The effects of herpesviruses infection on the progression of HIV disease remain controversial, with some studies showing accelerated progression and others showing no effect. Furthermore, the effect of concurrent infection with more than one herpesvirus on the progression of HIV disease has never been investigated. To this end, the rates of progression of HIV disease were determined after stratifying for the presence of up to five different herpesvirus infections. The study population consisted of 359 HIV-infected persons for whom the date of seroconversion was estimated (part of the Italian Seroconversion Study). One serum sample from each participant was tested for antibodies to five herpesviruses: HSV-2, CMV, HHV-6, HHV-7, and HHV-8. Univariate analysis showed that HSV-2 and HHV-8 were significantly associated with progression to AIDS, yet when adjusting for age at HIV seroconversion and for the presence of the other herpesvirus infections, only HHV-8 infection showed a significant association. The age-adjusted risk of progression to AIDS with Kaposi's sarcoma increased with the number of herpesvirus infections and was significant in individuals with four infections. The risk of progression to AIDS without Kaposi's sarcoma also increased with the number of infections, although not significantly. Similar results were found when considering CD4+ cell count 6 cells/L as the endpoint. Concurrent infection with more than one herpesvirus does not appear to have a significant effect on the course of HIV disease, except for the known association between HHV-8 and Kaposi's sarcoma. However, even after excluding Kaposi's sarcoma from the AIDS-defining endpoints, a slightly increased risk for participants with four herpesvirus infections remained.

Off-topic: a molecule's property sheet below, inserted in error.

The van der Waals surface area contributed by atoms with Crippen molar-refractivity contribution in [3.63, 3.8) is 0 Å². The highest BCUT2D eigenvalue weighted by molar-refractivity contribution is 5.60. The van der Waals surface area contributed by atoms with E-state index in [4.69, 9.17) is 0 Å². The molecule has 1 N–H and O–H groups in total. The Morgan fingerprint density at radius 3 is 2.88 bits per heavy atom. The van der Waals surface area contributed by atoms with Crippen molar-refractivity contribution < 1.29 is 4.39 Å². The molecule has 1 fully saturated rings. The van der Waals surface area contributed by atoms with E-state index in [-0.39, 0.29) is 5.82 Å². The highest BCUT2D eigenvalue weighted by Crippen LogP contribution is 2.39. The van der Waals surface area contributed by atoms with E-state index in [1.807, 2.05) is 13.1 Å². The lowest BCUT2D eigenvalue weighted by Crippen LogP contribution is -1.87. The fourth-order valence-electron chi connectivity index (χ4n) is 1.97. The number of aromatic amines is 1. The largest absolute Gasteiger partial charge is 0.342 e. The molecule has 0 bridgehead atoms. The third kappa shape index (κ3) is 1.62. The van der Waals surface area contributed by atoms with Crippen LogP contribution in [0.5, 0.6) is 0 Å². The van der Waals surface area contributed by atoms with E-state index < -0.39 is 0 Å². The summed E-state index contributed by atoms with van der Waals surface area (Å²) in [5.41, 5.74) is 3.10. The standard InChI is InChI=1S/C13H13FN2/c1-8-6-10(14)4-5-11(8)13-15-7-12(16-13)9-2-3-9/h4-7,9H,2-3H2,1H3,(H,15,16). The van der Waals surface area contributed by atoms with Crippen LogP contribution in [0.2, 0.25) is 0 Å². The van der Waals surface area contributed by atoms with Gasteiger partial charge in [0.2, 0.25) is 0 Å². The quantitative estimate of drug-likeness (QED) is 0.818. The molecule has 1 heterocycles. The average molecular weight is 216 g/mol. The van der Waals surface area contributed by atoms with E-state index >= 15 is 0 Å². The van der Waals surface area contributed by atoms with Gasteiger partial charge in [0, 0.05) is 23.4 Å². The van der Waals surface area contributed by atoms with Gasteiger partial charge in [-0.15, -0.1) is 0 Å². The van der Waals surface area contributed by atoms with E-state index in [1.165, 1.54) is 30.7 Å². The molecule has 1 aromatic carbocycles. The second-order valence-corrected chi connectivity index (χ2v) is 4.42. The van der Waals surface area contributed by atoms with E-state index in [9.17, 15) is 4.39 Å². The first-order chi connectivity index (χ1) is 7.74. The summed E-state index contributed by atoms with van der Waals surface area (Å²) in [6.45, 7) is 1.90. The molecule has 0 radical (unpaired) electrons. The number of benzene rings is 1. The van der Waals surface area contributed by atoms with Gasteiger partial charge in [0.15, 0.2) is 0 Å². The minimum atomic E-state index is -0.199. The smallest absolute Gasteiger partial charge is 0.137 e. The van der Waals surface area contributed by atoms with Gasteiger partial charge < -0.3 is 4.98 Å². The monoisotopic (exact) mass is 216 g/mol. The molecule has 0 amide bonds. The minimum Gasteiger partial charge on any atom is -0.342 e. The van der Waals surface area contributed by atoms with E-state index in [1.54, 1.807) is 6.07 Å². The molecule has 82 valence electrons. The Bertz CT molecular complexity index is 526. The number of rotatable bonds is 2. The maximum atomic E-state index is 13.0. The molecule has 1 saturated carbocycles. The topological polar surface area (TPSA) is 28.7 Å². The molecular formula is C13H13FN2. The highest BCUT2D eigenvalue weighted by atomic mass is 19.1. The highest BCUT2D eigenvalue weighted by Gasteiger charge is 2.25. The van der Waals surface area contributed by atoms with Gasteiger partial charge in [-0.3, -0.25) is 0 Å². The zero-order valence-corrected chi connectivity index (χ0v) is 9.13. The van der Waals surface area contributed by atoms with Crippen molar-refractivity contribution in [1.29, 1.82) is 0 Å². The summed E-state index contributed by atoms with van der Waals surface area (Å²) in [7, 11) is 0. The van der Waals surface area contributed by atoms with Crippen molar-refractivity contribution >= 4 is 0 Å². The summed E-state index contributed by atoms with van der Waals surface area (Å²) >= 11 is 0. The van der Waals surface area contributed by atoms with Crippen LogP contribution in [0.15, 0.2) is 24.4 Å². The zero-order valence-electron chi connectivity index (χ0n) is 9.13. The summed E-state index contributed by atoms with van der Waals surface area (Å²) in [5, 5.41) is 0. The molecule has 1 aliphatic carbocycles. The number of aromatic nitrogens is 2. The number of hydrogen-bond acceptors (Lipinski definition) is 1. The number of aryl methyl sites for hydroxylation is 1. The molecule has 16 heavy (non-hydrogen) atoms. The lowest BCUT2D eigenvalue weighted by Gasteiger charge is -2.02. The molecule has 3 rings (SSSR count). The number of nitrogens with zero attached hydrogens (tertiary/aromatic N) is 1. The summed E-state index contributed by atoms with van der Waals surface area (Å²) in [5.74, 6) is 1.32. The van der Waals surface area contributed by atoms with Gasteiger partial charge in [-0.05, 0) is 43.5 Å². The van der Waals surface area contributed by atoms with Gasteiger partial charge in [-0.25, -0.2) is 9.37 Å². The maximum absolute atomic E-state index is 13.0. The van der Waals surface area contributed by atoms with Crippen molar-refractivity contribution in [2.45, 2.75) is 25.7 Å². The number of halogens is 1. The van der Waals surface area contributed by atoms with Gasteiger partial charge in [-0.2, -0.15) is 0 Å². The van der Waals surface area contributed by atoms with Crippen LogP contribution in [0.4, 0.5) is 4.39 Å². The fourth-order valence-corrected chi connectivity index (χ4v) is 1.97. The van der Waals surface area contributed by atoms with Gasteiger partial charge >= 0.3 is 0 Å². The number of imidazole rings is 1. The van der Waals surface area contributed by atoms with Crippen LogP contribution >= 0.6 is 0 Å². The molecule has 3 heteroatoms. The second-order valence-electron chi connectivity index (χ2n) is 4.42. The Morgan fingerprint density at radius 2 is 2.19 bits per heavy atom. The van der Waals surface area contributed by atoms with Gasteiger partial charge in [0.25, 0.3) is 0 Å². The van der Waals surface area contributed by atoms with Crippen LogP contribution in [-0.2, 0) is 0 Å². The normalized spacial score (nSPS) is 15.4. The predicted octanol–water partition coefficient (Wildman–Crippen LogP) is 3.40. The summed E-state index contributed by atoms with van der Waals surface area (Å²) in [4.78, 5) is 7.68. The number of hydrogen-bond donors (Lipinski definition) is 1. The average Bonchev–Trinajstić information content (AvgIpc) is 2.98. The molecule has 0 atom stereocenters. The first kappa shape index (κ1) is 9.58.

- Cohort study
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